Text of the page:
HBT 2015 Big Giveaway - Enter Now

Huge Supporting Membership Discounts - 20% Off

Home Brew Forums > Home Brewing Beer > Beginners Beer Brewing Forum > Age range type question
LinkBack Thread Tools
Old 02-07-2014, 07:03 PM   #1
Feedback Score: 0 reviews
vNmd's Avatar
Join Date: Jan 2013
Location: , Maryland
Posts: 602
Liked 115 Times on 83 Posts
Likes Given: 2

Default Age range type question

I have seen some posts that say homebrew can last a year or more. Don't remember if they were talking about bottle carb'd or not, so I was wondering the top end of aging bottle carb'd beer in bottles. I assume the yeast that falls to the bottom will eventually start to negatively impact the beer. Is there any guidelines to length of time for bottle carb'd to remain good? I had a pale ale go that was pretty good (and perfectly clear) start to go cloudy and taste weird at the five month time frame. It could have been something else wrong that just took 5 months to reveal itself. Ideas?

vNmd is offline
Reply With Quote Quick reply to this message
Old 02-07-2014, 07:18 PM   #2
Feedback Score: 0 reviews
Join Date: Dec 2010
Location: Toledo, Ohio
Posts: 741
Liked 138 Times on 101 Posts
Likes Given: 30


Normally it is the higher ABV beers that age well.
The dead yeast won't play a major factor once they settle out and form a compact cake.


Pigs are magical creatures... they turn vegetables into BACON!!

johngaltsmotor is offline
Reply With Quote Quick reply to this message
Old 02-07-2014, 07:28 PM   #3
Feedback Score: 2 reviews
Join Date: Mar 2010
Location: OH
Posts: 3,379
Liked 422 Times on 305 Posts
Likes Given: 232


As long as there isn't a huge amount of sediment in your bottles, that shouldn't be a major factor in aging. To a degree, less yeast is better, but you need enough to carb the beer over a reasonable time frame.

I know what the common guidelines are, but I've also seen a lot of variation in my own beers. I've had some 5%ers taste off after 6-8 months carbed and in the bottle, and others taste better after a year or more. In general, the bigger the beer, the more gracefully it ages, but there are many other factors.

I don't know that you're going to get anything specific that's going to actually be helpful to you. Experience is the best way to learn. Sanitation, storage temps, recipe, yeast, FG, racking and bottling processes, all these things and more play a role. I will say, though, that my beers tend to age better now than earlier in my brewing career. I suspect better brewing practices are involved, but have not hard evidence.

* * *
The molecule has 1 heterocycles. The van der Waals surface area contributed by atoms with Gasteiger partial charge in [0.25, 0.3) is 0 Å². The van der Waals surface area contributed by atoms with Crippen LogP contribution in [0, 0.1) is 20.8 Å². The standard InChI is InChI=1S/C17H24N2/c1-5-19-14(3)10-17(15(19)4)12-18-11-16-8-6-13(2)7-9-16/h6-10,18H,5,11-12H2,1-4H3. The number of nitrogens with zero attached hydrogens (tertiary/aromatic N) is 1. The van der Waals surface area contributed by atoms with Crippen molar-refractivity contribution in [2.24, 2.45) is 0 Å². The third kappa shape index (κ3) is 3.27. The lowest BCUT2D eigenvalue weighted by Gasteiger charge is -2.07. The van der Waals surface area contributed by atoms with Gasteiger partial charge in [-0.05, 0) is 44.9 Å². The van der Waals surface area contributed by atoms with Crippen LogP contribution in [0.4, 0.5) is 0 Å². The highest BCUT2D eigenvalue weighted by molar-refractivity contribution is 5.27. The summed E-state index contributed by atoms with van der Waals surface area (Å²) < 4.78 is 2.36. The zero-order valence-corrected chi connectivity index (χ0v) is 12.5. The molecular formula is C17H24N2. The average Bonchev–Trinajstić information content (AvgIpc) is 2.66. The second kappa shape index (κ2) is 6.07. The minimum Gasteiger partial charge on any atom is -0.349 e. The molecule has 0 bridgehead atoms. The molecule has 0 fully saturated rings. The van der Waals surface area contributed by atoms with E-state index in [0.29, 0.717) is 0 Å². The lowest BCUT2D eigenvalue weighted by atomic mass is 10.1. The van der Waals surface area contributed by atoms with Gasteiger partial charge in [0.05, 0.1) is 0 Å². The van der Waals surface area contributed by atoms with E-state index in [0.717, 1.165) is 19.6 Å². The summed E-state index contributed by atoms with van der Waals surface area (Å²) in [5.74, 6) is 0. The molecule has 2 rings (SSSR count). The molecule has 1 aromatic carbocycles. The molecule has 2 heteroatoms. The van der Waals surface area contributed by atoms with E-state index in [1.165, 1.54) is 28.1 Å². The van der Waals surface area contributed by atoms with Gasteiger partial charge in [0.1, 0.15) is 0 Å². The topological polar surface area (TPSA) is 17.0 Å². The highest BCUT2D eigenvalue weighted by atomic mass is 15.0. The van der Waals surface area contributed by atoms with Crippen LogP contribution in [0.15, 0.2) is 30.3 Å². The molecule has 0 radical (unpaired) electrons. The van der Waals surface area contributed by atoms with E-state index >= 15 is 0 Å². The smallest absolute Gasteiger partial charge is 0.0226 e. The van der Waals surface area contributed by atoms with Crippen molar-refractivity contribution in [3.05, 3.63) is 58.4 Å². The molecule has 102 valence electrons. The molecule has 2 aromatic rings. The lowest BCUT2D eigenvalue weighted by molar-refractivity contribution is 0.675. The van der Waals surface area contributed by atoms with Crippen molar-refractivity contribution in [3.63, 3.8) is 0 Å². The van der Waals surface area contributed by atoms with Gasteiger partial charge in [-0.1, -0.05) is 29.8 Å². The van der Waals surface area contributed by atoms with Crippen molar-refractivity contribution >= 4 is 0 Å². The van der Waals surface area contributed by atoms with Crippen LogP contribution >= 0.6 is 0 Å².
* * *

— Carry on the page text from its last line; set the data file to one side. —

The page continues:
Don't worry, be hoppy.

GuldTuborg is offline
Reply With Quote Quick reply to this message
Old 02-07-2014, 08:09 PM   #4
Feedback Score: 0 reviews
beergolf's Avatar
Join Date: Jan 2011
Location: collingswood, nj
Posts: 4,551
Liked 539 Times on 425 Posts
Likes Given: 197


A properly sanitized brew that is bottled will last a very long time. Some styles age better than others. Some will change and flavor will change. Some brews taste better young but will still be very drinkable with age. For example an IPA will taste best when younger. After time the hop flavor and aroma will diminish., but it will still be beer. Just not the same.

Some brews actually like a lot of age for them. I brew a lot of Belgians an the bigger BDSA's love to age. I have some that are over three years old and they taste amazing.

beergolf is offline
Reply With Quote Quick reply to this message

Quick Reply
Thread Tools

Similar Threads
Thread Thread Starter Forum Replies Last Post
Question about Safale S-04 temperature range Coders Fermentation & Yeast 12 06-13-2013 01:07 AM
Question: Coffee Oatmeal Stout - Gravity WAAAAY out of range. rboatwright All Grain & Partial Mash Brewing 10 12-19-2010 02:57 PM
question on stand alone electric range joedelt Equipment/Sanitation 1 02-20-2010 03:48 PM
3787 Yeast Temperature Range question Jimmy Von Tripel All Grain & Partial Mash Brewing 7 12-05-2007 07:01 PM
Lower Range Attenuation Question RiversC174 Beginners Beer Brewing Forum 8 03-16-2006 12:46 PM

Newest Threads